Keywords: habitat selection, Yazd Province, presence and absence plots, habitat variables

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2866 Computer Aided Classification of Architectural Distortion in Mammograms Using Texture Features

Authors: Birmohan Singh, V.K.Jain


Computer aided diagnosis systems provide vital opinion to radiologists in the detection of early signs of breast cancer from mammogram images. Masses and microcalcifications, architectural distortions are the major abnormalities. In this paper, a computer aided diagnosis system has been proposed for distinguishing abnormal mammograms with architectural distortion from normal mammogram. Four types of texture features GLCM texture, GLRLM texture, fractal texture and spectral texture features for the regions of suspicion are extracted. Support Vector Machine has been used as classifier in this study. The proposed system yielded an overall sensitivity of 96.47% and accuracy of 96% for the detection of abnormalities with mammogram images collected from Digital Database for Screening Mammography (DDSM) database.

Keywords: architecture distortion, mammograms, GLCM texture features, GLRLM texture features, support vector machine classifier

Procedia PDF Downloads 399
2865 Effect of Humic Acids on Agricultural Soil Structure and Stability and Its Implication on Soil Quality

Authors: Omkar Gaonkar, Indumathi Nambi, Suresh G. Kumar


The functional and morphological aspects of soil structure determine the soil quality. The dispersion of colloidal soil particles, especially the clay fraction and rupture of soil aggregates, both of which play an important role in soil structure development, lead to degradation of soil quality. The main objective of this work was to determine the effect of the behaviour of soil colloids on the agricultural soil structure and quality. The effect of commercial humic acid and soil natural organic matter on the electrical and structural properties of the soil colloids was also studied. Agricultural soil, belonging to the sandy loam texture class from northern part of India was considered in this study. In order to understand the changes in the soil quality in the presence and absence of humic acids, the soil fabric and structure was analyzed by X-ray diffraction (XRD), Fourier Transform Infrared (FTIR) Spectroscopy and Scanning Electron Microscopy (SEM). Electrical properties of natural soil colloids in aqueous suspensions were assessed by zeta potential measurements at varying pH values with and without the presence of humic acids. The influence of natural organic matter was analyzed by oxidizing the natural soil organic matter with hydrogen peroxide. The zeta potential of the soil colloids was found to be negative in the pH range studied. The results indicated that hydrogen peroxide treatment leads to deflocculation of colloidal soil particles. In addition, the humic acids undergoes effective adsorption onto the soil surface imparting more negative zeta potential to the colloidal soil particles. The soil hydrophilicity decreased in the presence of humic acids which was confirmed by surface free energy determination. Thus, it can be concluded that the presence of humic acids altered the soil fabric and structure, thereby affecting the soil quality. This study assumes significance in understanding soil aggregation and the interactions at soil solid-liquid interface.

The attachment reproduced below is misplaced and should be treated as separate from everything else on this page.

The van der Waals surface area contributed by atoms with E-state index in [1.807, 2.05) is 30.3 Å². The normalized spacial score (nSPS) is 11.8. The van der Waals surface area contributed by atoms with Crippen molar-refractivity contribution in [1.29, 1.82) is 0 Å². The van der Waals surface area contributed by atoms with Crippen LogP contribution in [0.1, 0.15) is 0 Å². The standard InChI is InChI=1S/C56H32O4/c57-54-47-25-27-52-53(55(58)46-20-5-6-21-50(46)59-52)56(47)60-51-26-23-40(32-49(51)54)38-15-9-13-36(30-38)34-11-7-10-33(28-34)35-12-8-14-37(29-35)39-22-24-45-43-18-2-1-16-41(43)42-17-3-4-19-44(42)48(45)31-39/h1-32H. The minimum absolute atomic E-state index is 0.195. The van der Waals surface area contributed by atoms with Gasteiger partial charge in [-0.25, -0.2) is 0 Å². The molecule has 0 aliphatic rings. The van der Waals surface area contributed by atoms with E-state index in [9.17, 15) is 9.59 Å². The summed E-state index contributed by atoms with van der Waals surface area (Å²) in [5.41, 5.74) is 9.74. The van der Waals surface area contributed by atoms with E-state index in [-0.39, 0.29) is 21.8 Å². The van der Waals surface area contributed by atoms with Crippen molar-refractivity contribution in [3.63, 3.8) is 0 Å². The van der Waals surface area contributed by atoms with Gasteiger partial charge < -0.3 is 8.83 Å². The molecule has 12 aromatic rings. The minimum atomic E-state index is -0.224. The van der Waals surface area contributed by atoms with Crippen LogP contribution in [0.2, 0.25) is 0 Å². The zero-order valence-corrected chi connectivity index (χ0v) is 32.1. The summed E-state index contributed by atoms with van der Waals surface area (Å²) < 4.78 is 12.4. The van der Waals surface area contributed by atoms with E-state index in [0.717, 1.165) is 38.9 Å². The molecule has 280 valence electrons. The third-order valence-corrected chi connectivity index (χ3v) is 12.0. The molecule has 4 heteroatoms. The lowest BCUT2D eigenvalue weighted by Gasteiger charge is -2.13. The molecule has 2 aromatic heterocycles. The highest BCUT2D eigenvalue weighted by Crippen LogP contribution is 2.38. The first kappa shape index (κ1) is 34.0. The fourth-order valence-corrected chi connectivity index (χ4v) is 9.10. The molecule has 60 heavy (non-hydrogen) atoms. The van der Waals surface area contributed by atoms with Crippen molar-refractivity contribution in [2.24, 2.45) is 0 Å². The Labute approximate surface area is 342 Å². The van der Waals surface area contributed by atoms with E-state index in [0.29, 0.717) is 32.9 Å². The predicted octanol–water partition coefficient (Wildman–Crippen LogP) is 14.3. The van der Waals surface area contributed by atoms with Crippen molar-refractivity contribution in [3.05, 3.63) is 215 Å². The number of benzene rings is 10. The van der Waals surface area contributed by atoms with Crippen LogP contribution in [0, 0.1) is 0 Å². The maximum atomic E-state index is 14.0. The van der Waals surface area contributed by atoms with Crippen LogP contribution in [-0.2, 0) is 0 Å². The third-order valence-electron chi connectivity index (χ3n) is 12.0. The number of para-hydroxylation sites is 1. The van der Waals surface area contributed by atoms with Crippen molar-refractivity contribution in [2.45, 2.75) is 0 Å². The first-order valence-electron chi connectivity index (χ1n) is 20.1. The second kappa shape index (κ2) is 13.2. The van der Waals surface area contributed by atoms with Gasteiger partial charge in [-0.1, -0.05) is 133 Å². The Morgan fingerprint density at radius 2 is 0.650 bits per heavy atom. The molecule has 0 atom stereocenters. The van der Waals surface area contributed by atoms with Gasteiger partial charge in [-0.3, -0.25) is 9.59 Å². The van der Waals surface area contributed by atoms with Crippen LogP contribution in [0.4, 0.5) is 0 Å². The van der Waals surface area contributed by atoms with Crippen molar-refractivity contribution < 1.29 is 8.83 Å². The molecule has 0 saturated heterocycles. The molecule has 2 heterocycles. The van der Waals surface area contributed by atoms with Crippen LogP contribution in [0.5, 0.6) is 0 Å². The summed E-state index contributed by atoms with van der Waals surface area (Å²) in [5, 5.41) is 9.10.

Keywords: humic acids, natural organic matter, zeta potential, soil quality

Procedia PDF Downloads 181
2864 Leaching Losses of Fertilizer Nitrogen as Affected by Sulfur and Nitrification Inhibitor Applications

Authors: Abdel Khalek Selim, Safaa Mahmoud


Experiments were designed to study nitrogen loss through leaching in soil columns treated with different nitrogen sources and elemental sulfur. The soil material (3 kg alluvial or calcareous soil) were packed in Plexiglas columns (10 cm diameter). The soil columns were treated with 2 g N in the form of Ca(NO3)2, urea, urea + inhibitor (Nitrapyrin), another set of these treatments was prepared to add elemental sulfur. During incubation period, leaching was performed by applying a volume of water that allows the percolation of 250-ml water throughout the soil column. The leachates were analyzed for NH4-N and N03-N. After 10 weeks, soil columns were cut into four equal segments and analyzed for ammonium, nitrate, and total nitrogen. Results indicated the following: Ca(NO3)2 treatment showed a rapid NO3 leaching, especially in the first 3 weeks, in both clay and calcareous soils. This means that soil texture did not play any role in this respect. Sulfur addition also did not affect the rate of NO3 leaching. In urea treatment, there was a steady increase of NH4- and NO3–N from one leachate to another. Addition of sulfur with urea slowed down the nitrification process and decreased N losses. Clay soil contained residual N much more than calcareous soil. Almost one-third of added nitrogen might have been immobilized by soil microorganisms or lost through other loss paths. Nitrification inhibitor can play a role in preserving added nitrogen from being lost through leaching. Combining the inhibitor with elemental sulfur may help to stabilize certain preferred ratio of NH4 to NO3 in the soil for the benefit of the growing plants.

Keywords: alluvial soil, calcareous soil, elemental sulfur, nitrate leaching

Procedia PDF Downloads 244
2863 A Neural Approach for Color-Textured Images Segmentation

Authors: Khalid Salhi, El Miloud Jaara, Mohammed Talibi Alaoui


In this paper, we present a neural approach for unsupervised natural color-texture image segmentation, which is based on both Kohonen maps and mathematical morphology, using a combination of the texture and the image color information of the image, namely, the fractal features based on fractal dimension are selected to present the information texture, and the color features presented in RGB color space. These features are then used to train the network Kohonen, which will be represented by the underlying probability density function, the segmentation of this map is made by morphological watershed transformation. The performance of our color-texture segmentation approach is compared first, to color-based methods or texture-based methods only, and then to k-means method.